Half of all food waste in the developed world happens at the consumer end – that is, we throw the food that we’ve purchased or grown away for some reason or another. It spoiled from mishandling, it gets wasted, or for some other reason goes uneaten. We’re rarely conscious of this – just as we are rarely conscious of the enormous impact of personal actions at every level. Divide American food waste among 300 million people, and dumping that apple or tossing those fries just doesn’t seem like a big deal.
A very small minority of American food waste happens at the farm and field end – this is in contrast to the poor world, where the vast majority of food losses are due to inability to preserve them. So it is fascinating to me how much outrage is being generated about farmers in Florida who are composting the strawberry crop rather than pay to have it harvested.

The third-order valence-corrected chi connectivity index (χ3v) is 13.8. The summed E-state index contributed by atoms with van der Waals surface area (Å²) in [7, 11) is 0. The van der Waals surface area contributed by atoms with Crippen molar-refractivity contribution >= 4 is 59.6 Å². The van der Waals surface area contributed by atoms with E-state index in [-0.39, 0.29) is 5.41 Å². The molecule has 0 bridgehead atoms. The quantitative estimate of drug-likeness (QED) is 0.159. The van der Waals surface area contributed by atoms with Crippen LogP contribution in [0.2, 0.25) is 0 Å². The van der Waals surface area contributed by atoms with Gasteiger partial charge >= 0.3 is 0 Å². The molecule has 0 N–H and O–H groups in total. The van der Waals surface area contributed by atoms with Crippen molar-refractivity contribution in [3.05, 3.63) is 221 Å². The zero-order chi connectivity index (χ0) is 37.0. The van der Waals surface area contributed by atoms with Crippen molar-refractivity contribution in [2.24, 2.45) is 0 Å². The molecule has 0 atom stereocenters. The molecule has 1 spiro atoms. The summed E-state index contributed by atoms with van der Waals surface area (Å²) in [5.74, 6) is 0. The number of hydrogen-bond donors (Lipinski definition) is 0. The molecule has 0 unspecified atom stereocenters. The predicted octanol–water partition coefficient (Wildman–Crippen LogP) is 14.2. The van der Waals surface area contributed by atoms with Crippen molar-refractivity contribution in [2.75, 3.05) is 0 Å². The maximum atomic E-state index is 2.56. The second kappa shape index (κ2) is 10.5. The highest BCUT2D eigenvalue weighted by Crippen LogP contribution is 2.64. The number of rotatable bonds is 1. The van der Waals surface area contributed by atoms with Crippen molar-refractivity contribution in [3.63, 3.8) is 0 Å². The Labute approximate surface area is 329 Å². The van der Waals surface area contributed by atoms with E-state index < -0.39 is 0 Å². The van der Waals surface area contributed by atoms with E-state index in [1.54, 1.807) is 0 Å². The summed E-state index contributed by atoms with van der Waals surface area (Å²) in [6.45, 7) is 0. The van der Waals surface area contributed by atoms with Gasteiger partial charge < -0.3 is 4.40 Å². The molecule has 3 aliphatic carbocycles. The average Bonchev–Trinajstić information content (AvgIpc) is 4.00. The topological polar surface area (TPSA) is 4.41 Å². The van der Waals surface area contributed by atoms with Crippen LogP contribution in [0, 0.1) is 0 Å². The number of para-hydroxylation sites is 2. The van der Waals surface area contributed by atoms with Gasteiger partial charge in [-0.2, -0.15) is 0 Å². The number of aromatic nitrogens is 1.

Is this bad? Sure. But so are prices of 25 cents a lb for strawberries at the farm end. And so are the liability laws that make it risky for a farmer with a minute profit margin to invite workers from food pantries out to harvest. It is interesting to watch the outrage here – and wonder to what consider their own complicity in our food waste paradigm. Don’t get me wrong – I’d like to see those farms opened up to harvest – but I’d also like people to realize that rock bottom food prices come with a cost – both to farmers and to them.